Thursday, February 14, 2013
My newest column for Yahoo:
I previously wrote that the Yankees off-season was quite different than in years past, but one thing has remained constant, there's not much competition to earn starting or back up jobs.
That's what happens when you have a roster filled with aging and/or established stars at nearly every position. Four-fifths of the starting rotation is set - CC Sabathia, Hiroki Kuroda, Andy Pettitte, and Phil Hughes man the one through four sports - leaving the fifth and final opening as the lone opportunity for any would-be starters.
The two names at the forefront of said competition are Ivan Nova and David Phelps. One would think the Yankees would like Nova to re-establish himself with Phelps ready to step in if an injury occurs. The 26-year old Nova burst on to the scene in 2011 when he went 16-4 with a 3.70 ERA. He even added a post-season victory when he finished out Game 1 of the ALDS.
Though he won 60% of his decisions (12-8) in 2012, Nova was not close to the effective pitcher he was the prior year. His ERA ballooned to 5.02, he went from allowing less than a hit per inning to 1.5 per inning, and his WAR dipped from 3.0 to 0.4.1
To make matters worse, Nova had some inflammation in his rotator cuff in August. He had also suffered from a sore arm in his short start in the final game of the 2011 division series with Detroit. You can bet Joe Girardi is more concerned if Nova's confidence will rebound from his off year than if his arm is completely healthy.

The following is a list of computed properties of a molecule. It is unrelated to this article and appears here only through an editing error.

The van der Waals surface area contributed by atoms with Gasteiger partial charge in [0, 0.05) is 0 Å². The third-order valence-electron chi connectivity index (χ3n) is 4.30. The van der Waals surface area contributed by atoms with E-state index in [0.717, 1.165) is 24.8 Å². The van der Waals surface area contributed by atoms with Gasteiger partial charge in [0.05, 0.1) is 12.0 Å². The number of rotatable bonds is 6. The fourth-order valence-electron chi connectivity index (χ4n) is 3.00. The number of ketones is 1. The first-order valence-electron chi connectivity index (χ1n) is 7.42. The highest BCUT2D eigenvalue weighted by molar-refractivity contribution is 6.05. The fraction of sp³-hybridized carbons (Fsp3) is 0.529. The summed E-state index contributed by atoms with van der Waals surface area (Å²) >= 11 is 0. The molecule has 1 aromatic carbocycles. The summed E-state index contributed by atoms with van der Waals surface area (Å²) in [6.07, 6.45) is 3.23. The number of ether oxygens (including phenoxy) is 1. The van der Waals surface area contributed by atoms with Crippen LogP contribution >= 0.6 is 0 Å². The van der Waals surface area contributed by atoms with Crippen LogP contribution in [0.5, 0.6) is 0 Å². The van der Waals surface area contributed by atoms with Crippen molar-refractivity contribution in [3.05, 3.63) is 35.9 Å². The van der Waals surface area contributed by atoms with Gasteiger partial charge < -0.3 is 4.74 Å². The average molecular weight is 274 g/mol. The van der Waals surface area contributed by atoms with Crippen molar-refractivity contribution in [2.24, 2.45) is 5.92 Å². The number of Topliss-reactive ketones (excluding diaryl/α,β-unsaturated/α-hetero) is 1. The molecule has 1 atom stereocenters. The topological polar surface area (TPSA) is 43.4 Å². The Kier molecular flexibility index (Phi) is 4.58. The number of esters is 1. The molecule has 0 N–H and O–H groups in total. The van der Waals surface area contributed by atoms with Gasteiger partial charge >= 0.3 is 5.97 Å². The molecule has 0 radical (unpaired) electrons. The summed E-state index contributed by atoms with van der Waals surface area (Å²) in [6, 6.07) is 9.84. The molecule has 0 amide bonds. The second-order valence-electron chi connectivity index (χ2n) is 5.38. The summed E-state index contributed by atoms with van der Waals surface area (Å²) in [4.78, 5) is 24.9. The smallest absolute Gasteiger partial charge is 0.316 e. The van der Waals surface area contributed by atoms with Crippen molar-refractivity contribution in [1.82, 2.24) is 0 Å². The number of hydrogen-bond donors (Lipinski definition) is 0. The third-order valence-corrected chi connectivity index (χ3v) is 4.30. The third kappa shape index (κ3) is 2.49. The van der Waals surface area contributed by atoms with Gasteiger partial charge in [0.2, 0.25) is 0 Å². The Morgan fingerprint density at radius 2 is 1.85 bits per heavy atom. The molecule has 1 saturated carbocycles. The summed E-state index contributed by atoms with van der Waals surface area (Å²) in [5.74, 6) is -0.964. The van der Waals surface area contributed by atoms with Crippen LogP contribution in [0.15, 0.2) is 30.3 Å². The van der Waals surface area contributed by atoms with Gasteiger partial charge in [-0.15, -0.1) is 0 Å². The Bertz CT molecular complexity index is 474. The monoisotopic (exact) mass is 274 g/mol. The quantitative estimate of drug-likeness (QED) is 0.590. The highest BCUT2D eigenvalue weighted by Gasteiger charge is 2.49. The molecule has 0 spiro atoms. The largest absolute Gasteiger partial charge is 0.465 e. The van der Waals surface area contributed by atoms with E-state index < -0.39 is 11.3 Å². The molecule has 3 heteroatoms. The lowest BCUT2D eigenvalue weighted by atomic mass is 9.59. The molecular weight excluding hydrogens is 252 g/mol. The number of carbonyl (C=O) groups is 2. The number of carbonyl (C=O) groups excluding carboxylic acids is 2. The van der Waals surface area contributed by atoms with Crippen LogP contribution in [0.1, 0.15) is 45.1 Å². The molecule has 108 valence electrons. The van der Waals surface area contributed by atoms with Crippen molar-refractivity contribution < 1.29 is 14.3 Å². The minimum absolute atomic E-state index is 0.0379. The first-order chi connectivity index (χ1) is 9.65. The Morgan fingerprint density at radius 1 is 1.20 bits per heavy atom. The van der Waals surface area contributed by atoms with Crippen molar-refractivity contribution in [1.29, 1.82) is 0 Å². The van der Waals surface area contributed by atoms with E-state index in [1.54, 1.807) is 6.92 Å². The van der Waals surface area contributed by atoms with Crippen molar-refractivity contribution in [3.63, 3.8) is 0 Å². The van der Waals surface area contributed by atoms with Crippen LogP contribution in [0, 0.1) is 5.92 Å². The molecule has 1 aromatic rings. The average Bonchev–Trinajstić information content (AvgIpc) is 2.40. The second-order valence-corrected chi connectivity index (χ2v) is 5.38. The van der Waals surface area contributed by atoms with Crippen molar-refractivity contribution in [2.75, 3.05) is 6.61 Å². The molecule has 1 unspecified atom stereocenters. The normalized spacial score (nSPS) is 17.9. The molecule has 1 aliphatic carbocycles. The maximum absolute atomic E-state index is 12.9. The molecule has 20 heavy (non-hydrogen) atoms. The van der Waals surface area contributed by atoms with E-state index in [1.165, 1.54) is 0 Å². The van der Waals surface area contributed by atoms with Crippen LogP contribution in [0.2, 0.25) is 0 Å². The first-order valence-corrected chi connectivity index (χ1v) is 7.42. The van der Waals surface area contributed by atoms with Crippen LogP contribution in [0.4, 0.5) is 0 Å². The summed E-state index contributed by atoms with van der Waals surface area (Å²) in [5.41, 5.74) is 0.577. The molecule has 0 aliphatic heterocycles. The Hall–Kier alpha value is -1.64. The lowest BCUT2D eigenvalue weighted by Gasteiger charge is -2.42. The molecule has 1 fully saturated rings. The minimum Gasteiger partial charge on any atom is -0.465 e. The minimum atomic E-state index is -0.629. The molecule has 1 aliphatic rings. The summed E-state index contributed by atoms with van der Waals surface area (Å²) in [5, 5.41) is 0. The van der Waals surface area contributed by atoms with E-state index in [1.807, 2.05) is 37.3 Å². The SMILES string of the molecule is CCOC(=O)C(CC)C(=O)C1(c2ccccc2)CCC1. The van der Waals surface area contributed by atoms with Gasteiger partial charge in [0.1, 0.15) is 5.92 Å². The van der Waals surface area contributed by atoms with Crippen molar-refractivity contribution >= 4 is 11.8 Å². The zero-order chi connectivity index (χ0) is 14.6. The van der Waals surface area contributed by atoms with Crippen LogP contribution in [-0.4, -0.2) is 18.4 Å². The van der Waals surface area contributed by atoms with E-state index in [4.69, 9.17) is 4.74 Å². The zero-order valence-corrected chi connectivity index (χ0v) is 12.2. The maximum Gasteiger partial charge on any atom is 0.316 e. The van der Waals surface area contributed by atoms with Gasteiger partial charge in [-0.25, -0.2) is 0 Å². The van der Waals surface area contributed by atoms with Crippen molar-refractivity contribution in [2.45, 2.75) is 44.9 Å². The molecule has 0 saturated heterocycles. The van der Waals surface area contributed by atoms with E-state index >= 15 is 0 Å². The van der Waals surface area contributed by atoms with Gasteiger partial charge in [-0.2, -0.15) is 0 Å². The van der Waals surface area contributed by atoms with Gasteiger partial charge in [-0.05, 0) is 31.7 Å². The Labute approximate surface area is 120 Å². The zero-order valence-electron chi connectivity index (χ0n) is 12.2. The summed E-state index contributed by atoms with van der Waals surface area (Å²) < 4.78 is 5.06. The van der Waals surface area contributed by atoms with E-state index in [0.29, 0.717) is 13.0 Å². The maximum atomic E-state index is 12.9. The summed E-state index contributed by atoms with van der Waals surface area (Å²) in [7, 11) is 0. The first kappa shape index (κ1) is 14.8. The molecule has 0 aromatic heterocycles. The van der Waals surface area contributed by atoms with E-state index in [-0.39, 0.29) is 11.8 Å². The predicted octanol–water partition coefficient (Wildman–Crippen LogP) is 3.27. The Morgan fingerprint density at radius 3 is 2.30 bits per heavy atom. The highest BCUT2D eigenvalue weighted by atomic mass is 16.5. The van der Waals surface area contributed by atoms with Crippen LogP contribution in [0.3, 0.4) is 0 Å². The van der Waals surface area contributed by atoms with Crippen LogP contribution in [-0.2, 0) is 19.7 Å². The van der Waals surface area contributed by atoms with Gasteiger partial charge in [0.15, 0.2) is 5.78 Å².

Phelps did a nice job as the long man out of the pen, and had some success in his 11 starts. (3.76 ERA, 1.256 WHIP, 8.5 K's per 9 innings). He faltered a bit in September and didn't look good in the post-season, but the Yankees have high hopes for the University of Notre Dame product.
The Yankees would better off with Nova reverting to his 2011 form and Phelps working either as a long man or pitching every fifth day for Scranton in Triple-A. The Yankees have a lot of confidence in Phelps' "stuff" and he could step in a starting role next year when it is likely that either Kuroda and/or Pettitte retire. (Phil Hughes could also walk as a free agent). The Yankees also hope that Michael Pineda, who missed all of last year with shoulder surgery, could be a factor in the last quarter of this season.
Just like the rotation, the starting infield is set with Kevin Youkilis, Derek Jeter, Robinson Cano, and Mark Teixeira manning their positions from left to right. Jeter, of course, is counting on the ankle he broke during the post-season to be completely ship-shape by opening day.
Continue reading the remainder of this free article at Yahoo by clicking here.
Wednesday, February 13, 2013
My latest for Yahoo:
The Yankees' pitchers and catchers reported to Tampa, Florida Tuesday morning for the beginning of this year's Spring Training. Nothing seemed to out of the ordinary, but that will change once the position players report to camp by February 20 (excluding those taking part in the World Baseball Classic).